Accomplishments: Goal 4
GOAL 4: Be a leader in understanding the complex challenges of cities and developing effective solutions.
INITIATIVE 1*: Establish an institute that will be the nexus for research and degree programs focused on the complex challenges of cities.
In the 2016 update to the Strategic Plan, the university set forth a vision to build upon the Council on the Progress of Cities by forming an institute to provide an infrastructure for faculty, students and staff in grant writing, educational experiences, and research and scholarship into the challenges of cities – with a global scope spanning numerous disciplines while adding value to the Atlanta community.
The Urban Studies Institute is the result of this revised initiative within Goal 4. Housed in the Andrew Young School of Policy Studies, the institute advances the urban mission of Georgia State. The Institute’s interdisciplinary research and teaching is focused on a better understanding and effective management of the complex challenges facing cities and urbanizing regions.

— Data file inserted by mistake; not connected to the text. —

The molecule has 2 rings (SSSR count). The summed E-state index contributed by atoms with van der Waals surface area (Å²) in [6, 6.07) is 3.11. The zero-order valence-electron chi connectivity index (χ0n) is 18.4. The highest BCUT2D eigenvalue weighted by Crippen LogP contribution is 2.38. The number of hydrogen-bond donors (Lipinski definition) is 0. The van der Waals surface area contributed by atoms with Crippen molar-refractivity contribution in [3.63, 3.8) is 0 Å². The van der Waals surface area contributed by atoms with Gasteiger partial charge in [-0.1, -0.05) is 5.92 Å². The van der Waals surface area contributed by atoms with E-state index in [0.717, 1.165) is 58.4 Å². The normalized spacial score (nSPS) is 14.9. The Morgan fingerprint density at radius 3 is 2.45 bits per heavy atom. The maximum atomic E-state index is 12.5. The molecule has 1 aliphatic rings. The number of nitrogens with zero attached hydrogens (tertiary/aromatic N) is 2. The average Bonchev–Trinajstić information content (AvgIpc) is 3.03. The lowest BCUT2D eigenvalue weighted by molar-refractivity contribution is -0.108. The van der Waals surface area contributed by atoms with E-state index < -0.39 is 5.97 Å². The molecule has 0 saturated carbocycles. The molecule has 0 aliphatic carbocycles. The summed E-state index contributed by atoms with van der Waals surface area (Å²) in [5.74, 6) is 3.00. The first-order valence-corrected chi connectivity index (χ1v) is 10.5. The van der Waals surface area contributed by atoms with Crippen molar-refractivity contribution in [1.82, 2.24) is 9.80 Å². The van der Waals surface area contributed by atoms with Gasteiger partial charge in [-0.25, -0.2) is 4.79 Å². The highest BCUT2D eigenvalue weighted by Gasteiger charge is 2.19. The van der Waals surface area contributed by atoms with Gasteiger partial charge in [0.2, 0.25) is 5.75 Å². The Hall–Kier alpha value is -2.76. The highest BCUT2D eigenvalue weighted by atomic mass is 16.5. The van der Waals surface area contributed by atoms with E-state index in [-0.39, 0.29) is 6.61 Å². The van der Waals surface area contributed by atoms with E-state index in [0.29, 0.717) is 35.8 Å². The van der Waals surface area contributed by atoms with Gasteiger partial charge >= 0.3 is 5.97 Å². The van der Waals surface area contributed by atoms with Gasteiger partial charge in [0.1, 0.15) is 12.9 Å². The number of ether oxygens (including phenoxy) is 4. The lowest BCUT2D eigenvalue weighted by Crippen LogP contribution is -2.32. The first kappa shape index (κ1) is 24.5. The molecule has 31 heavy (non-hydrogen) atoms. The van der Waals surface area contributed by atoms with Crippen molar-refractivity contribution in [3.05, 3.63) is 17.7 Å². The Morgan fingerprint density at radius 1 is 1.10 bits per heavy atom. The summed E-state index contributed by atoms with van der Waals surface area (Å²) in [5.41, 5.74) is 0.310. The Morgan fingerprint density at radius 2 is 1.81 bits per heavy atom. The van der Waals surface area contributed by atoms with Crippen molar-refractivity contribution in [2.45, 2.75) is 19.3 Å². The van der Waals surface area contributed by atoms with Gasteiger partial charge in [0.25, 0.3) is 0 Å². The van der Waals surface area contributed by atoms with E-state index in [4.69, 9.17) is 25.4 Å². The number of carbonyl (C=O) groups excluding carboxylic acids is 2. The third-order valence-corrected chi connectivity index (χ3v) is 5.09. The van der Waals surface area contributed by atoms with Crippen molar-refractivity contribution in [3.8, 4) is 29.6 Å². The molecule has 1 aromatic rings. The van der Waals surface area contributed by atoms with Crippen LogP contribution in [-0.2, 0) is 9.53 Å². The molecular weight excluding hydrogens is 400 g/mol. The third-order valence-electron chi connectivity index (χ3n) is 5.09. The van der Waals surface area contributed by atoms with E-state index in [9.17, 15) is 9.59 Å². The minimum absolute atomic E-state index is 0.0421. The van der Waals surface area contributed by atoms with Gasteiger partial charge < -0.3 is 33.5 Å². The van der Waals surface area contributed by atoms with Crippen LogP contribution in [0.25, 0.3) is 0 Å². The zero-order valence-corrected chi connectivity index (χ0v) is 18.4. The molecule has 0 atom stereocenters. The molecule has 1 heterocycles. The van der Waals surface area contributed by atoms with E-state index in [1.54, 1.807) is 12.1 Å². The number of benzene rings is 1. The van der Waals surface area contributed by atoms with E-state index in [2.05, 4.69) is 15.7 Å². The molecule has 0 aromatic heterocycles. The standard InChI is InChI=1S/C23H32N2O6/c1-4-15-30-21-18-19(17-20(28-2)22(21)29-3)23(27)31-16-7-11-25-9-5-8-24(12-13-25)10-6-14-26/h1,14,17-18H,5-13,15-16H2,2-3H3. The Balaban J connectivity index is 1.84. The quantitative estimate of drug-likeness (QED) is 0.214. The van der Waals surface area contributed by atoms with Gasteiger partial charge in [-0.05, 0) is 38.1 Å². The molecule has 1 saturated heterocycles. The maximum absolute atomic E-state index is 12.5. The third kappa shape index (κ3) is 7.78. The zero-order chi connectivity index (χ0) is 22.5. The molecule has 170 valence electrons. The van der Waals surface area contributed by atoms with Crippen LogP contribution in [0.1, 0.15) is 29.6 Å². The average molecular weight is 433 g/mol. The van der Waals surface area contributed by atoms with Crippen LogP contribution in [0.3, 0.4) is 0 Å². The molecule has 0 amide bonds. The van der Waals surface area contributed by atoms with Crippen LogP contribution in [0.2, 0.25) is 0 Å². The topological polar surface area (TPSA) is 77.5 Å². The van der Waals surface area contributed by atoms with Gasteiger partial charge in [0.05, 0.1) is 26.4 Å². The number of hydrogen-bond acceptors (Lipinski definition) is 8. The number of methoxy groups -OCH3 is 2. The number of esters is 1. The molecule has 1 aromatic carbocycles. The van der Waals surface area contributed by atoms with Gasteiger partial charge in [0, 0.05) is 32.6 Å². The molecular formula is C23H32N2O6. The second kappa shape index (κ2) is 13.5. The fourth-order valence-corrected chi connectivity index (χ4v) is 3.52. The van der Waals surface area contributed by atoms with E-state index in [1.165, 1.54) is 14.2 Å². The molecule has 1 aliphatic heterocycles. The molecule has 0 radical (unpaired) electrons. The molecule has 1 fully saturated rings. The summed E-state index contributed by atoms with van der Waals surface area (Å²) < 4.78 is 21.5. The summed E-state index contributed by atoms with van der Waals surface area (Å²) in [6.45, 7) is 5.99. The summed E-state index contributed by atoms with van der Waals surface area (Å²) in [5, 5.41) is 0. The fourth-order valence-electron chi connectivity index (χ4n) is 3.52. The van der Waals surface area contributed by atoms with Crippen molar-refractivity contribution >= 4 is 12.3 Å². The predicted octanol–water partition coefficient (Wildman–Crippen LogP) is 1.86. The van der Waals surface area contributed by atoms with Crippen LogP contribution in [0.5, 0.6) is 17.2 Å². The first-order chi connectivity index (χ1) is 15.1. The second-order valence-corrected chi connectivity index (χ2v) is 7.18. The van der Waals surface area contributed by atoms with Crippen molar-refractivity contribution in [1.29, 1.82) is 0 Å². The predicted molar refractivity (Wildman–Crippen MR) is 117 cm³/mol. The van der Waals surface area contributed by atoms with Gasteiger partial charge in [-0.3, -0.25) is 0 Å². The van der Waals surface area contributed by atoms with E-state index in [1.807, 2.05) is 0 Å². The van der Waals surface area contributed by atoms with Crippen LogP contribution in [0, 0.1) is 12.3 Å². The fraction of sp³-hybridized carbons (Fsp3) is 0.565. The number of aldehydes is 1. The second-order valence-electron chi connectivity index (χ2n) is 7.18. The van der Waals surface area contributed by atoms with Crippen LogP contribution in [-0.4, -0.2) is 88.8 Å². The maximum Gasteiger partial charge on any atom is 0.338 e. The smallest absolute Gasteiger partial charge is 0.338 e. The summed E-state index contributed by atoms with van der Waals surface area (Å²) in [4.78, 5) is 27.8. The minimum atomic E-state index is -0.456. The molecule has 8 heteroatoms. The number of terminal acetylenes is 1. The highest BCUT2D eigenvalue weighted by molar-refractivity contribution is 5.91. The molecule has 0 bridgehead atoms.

Institute faculty and affiliate faculty across the university’s disciplines focus on three overarching themes in research and teaching:
A focus on the economic capacity (e.g., productivity, employment, investment) of cities and their ability to absorb shocks and disturbances while retaining functionality; mitigation policies and adaptation strategies to cope with changing economic fortunes.
A focus on social well-being and life chances among various urban populations and across Metropolitan areas (e.g., income, housing, health, education, mobility).
A focus on the systematic ecological sustainability of urbanization and urban governance (e.g., water, food, pollution, environmental amenities or hazards).
A significant part of the Institute’s work will focus on metro Atlanta, addressing critical issues facing the region, including economic development, housing, urban health disparities, transportation, and more. Its work will also reach beyond Atlanta, examining urban adaptation to global climate change, higher education, health care, and the digital economy on a national and international scale.